Tuesday, January 17, 2012

No. 870 – Times of Trouble

Performer: Temple of the Dog
Songwriters: Stone Gossard, Chris Cornell
Original Release: Temple of the Dog
Year: 1991
Definitive Version: None

I bought Temple of the Dog right after I discovered Pearl Jam, but I didn’t really get into it until later. By the late Nineties, when I first made a song countdown email list to commemorate the end of the millennium, this album was on heavy rotation.

At about the same time, Debbie ran into trouble of her own—she became unemployed. No, she didn’t start dating her boss’s son: been there, done that. This time, it was office politics.

New Albany had been sprouting wildly, and Wexner’s foundation moved from the tumble-down quaint white farmhouse to a brand new building in one of what were to become signature brick buildings in a town designed for all the rich folks who were moving out there to look old and quaint but lacking all the charm of an actual old and quaint small town. I don’t believe that had anything to do with what happened, but a new office design can change office dynamics.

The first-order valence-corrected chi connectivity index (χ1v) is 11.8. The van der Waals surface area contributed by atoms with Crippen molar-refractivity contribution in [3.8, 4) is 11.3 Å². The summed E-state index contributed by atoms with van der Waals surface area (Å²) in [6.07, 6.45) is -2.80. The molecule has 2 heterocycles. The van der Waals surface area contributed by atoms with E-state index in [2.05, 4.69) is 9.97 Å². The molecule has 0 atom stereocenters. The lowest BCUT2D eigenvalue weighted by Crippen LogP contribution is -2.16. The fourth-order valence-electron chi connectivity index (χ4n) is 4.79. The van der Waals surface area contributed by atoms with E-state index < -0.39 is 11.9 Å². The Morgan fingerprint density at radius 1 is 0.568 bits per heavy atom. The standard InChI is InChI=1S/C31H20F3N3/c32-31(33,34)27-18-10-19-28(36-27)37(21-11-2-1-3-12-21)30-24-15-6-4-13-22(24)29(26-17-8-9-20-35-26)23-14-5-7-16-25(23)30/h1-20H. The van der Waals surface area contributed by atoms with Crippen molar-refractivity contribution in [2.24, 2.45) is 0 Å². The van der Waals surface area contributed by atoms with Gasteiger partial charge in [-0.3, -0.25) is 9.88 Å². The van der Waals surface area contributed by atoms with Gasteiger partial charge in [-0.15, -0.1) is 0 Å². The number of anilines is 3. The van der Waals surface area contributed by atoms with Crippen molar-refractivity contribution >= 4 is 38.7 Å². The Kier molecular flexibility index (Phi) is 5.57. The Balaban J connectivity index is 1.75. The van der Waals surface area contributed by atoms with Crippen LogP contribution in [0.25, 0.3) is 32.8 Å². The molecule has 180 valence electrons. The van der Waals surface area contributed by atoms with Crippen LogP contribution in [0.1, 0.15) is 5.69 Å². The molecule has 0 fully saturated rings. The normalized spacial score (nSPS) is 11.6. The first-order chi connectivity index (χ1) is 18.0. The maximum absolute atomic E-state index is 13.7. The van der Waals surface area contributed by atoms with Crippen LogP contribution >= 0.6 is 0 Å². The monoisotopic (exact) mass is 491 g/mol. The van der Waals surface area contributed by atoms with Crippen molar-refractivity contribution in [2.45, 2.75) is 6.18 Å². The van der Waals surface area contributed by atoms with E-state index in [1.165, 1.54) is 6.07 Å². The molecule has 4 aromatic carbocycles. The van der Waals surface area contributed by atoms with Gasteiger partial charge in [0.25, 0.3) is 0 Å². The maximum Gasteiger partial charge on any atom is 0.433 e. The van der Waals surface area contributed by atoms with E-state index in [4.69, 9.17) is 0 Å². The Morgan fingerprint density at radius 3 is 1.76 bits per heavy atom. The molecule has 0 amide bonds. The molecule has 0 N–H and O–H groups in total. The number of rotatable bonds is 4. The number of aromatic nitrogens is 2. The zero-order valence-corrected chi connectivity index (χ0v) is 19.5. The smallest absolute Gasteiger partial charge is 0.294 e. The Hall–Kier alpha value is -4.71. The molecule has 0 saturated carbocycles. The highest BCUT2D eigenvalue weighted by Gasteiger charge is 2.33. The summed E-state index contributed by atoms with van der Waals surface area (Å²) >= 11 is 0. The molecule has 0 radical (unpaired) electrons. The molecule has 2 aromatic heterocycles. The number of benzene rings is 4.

Anyway, Debbie worked with two women, Gertrude and Hortense, who could best be described as the Wicked Stepsisters to Debbie’s Cinderella. (You can tell I’m an unbiased observer in this little drama, huh?)

When Debbie joined, the three were the best of friends. Debbie sought their companionship—even outside the office—and for a while it seemed fine. But Gertrude had a jealous eye, even though she was the assistant to the president. (Debbie was only the assistant to the veep.) And Hortense, being a loyal toady, always backed Gertrude when it suited her needs.

I don’t recall how the final showdown started, and I’m not sure Debbie even knew, but eventually it led to Gertrude going in to Debbie’s boss and running her down—in several cases flat out lying, as Debbie would tell me later—about Debbie’s work. To his credit, Debbie’s boss didn’t believe much if anything about it, but he recognized the real problem: Gertrude wasn’t going anywhere, and there had to be peace in the office. So Debbie was shown the door, with a bit of a severance, right before Christmas 1998. It was called a layoff, but really Debbie was forced out.

It worked out in the end, because Debbie got a much better job within a couple of months at a much better organization, and the Wicked Stepsisters most assuredly ended up locked up in a tower somewhere with their evil-grinning fat cat and their coal-black hearts.


  1. Were they REALLY named Gertrude and Hortense?

  2. Of course. They were just that ugly.